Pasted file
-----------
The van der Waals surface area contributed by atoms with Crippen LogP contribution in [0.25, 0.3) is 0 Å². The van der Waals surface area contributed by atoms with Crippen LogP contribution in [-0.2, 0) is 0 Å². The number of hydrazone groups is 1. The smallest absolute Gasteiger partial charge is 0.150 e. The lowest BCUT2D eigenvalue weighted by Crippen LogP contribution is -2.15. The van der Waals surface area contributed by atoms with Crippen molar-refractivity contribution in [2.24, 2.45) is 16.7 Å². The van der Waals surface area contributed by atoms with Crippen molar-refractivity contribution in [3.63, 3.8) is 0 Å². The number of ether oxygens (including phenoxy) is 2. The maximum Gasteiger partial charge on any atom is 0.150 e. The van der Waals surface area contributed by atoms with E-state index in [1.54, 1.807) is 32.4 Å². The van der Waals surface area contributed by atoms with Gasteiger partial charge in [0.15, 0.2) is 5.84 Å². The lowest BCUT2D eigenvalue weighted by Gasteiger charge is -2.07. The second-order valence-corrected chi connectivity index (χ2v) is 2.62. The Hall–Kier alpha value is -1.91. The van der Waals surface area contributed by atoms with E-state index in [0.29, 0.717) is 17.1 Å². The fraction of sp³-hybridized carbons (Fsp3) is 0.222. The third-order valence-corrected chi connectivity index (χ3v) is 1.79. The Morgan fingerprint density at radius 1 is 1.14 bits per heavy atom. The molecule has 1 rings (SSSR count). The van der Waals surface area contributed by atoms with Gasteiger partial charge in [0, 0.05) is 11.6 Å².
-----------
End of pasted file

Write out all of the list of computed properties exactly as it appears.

The van der Waals surface area contributed by atoms with Crippen LogP contribution in [0.25, 0.3) is 0 Å². The van der Waals surface area contributed by atoms with Crippen LogP contribution in [-0.2, 0) is 0 Å². The number of hydrazone groups is 1. The smallest absolute Gasteiger partial charge is 0.150 e. The lowest BCUT2D eigenvalue weighted by Crippen LogP contribution is -2.15. The van der Waals surface area contributed by atoms with Crippen molar-refractivity contribution in [2.24, 2.45) is 16.7 Å². The van der Waals surface area contributed by atoms with Crippen molar-refractivity contribution in [3.63, 3.8) is 0 Å². The number of ether oxygens (including phenoxy) is 2. The maximum Gasteiger partial charge on any atom is 0.150 e. The van der Waals surface area contributed by atoms with E-state index in [1.54, 1.807) is 32.4 Å². The van der Waals surface area contributed by atoms with Gasteiger partial charge in [0.15, 0.2) is 5.84 Å². The lowest BCUT2D eigenvalue weighted by Gasteiger charge is -2.07. The second-order valence-corrected chi connectivity index (χ2v) is 2.62. The Hall–Kier alpha value is -1.91. The van der Waals surface area contributed by atoms with E-state index in [0.29, 0.717) is 17.1 Å². The fraction of sp³-hybridized carbons (Fsp3) is 0.222. The third-order valence-corrected chi connectivity index (χ3v) is 1.79. The Morgan fingerprint density at radius 1 is 1.14 bits per heavy atom. The molecule has 1 rings (SSSR count). The van der Waals surface area contributed by atoms with Gasteiger partial charge in [0, 0.05) is 11.6 Å².